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Long-term measurement study of urban environmental low frequency noise



Environmental low frequency noise (LFN < 125 Hz), ubiquitous in urban areas, is an understudied area of exposure science and an overlooked threat to population health. Environmental noise has historically been measured and regulated by A-weighted decibel (dBA) metrics, which more heavily weight frequencies between 2000 and 5000 Hz. Limited research has been conducted to measure and characterize the LFN components of urban environmental noise.


We characterized LFN noise at two urban sites in Greater Boston, Massachusetts (USA) using dBA and full spectrum noise measurements with aims to (1.) analyze spatio-temporal differences in the two datasets; (2.) compare and contrast LFN metrics with dBA noise metrics in the two sites; and (3.) assess meteorological covariate contributions to LFN in the dataset.


We measured A- and C-weighted, and flat, unweighted noise levels and 1/3-octave band continuously for 5 months using sound level meters sampling at f = 1 Hz and we recorded sound samples at 44.1 kHz. Our measurement sites were located in two urban, densely populated communities, burdened by close proximity to bus, rail, and aircraft routes.


We found that (1.) LFN does not follow the same seasonal trends as A-weighted dBA loudness; there are spatial differences in LFN and its very low frequency noise components (VLFN) between two urban sites; (2.) VLFN and LFN are statistically significant drivers of LCeq (nearly independent of frequency) minus LAeq, (LCeq-LAeq) >10 dB, an accepted LFN metric; and (3.) LFN was minimally affected by high wind speeds at either Site.

Impact Statement

  • Environmental low-frequency noise (LFN < 125 Hz), ubiquitous in urban areas, is an understudied area of exposure science and an overlooked risk to population health. We measured environmental noise across the full spectrum of frequencies continuously for five months at two urban sites located in Environmental Justice communities. We found that LFN did not follow the same seasonal trends as A-weighted (dBA) loudness, and we observed spatial differences in LFN and very low frequency noise (VLFN < 20 Hz) at the two sites. Not characterizing LFN and basing noise regulations only on A-weightings, a poor predictor of LFN, may expose populations to LFN levels of concern.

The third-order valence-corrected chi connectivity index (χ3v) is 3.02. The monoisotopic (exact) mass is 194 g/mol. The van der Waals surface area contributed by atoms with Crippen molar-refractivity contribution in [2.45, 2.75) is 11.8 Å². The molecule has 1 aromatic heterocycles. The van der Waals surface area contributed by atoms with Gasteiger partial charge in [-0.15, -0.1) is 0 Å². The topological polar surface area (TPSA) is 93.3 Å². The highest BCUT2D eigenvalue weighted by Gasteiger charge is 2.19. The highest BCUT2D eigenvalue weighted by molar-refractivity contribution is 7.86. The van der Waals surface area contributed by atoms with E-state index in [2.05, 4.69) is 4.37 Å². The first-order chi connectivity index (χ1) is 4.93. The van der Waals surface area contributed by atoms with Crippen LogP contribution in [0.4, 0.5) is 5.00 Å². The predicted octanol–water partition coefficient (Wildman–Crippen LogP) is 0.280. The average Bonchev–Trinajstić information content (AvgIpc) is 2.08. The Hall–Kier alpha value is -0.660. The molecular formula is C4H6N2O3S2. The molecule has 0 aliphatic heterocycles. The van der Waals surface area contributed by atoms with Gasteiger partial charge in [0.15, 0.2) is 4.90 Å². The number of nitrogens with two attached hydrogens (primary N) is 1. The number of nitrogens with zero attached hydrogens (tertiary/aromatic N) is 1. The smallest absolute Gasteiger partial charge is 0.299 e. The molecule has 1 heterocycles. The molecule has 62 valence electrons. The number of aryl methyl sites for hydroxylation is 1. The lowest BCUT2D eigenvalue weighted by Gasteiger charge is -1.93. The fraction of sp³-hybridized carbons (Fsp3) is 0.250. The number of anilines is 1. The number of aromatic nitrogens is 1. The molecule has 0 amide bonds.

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Fig. 1: Location map of noise monitoring sites.
Fig. 2: Example spectrograms for low-wind conditions.
Fig. 3: Boxplots of 1/3-octave band dB levels.

Data availability

The data generated and analyzed during this study are available from the corresponding author on reasonable request.


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The authors thank the Volpe National Transportation Systems Center, US Department of Transportation, Cambridge, MA, USA for their equipment loan.

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Authors and Affiliations



Individual contributions of authors to the manuscript are acknowledged as follows: JD contributed to design of study and equipment QA/QC, and draft manuscript editing and revisions; HS contributed to statistical analysis and modeling; BT contributed to noise analytics, MATLAB scripting and manuscript editing and revisions; CR contributed to equipment training and field program design and specifications; DG contributed to manuscript development, editing and project realization. Others acknowledged as contributory to this study include Aaron Hastings, Ph.D., Lawrence McKenna, Ph.D., Saby Ghoshray, Ph.D., Jens Burgert, Ph.D., Neelakshi Hudda, Ph.D., Matthew Simon, Ph.D., Elliott M. Familant, Ph.D., Doug Brugge, Ph.D., Carolyn Talmadge, Wig Zamore, Juan Oscar Azaret, Kyle Monahan, Paul Marcantonio, Steve Doroff, Grace Wang, Jen Welsh, James Ghassibi and Lance Hidy.

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Correspondence to Douglas J. Leaffer.

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Leaffer, D.J., Suh, H., Durant, J.L. et al. Long-term measurement study of urban environmental low frequency noise. J Expo Sci Environ Epidemiol (2023).

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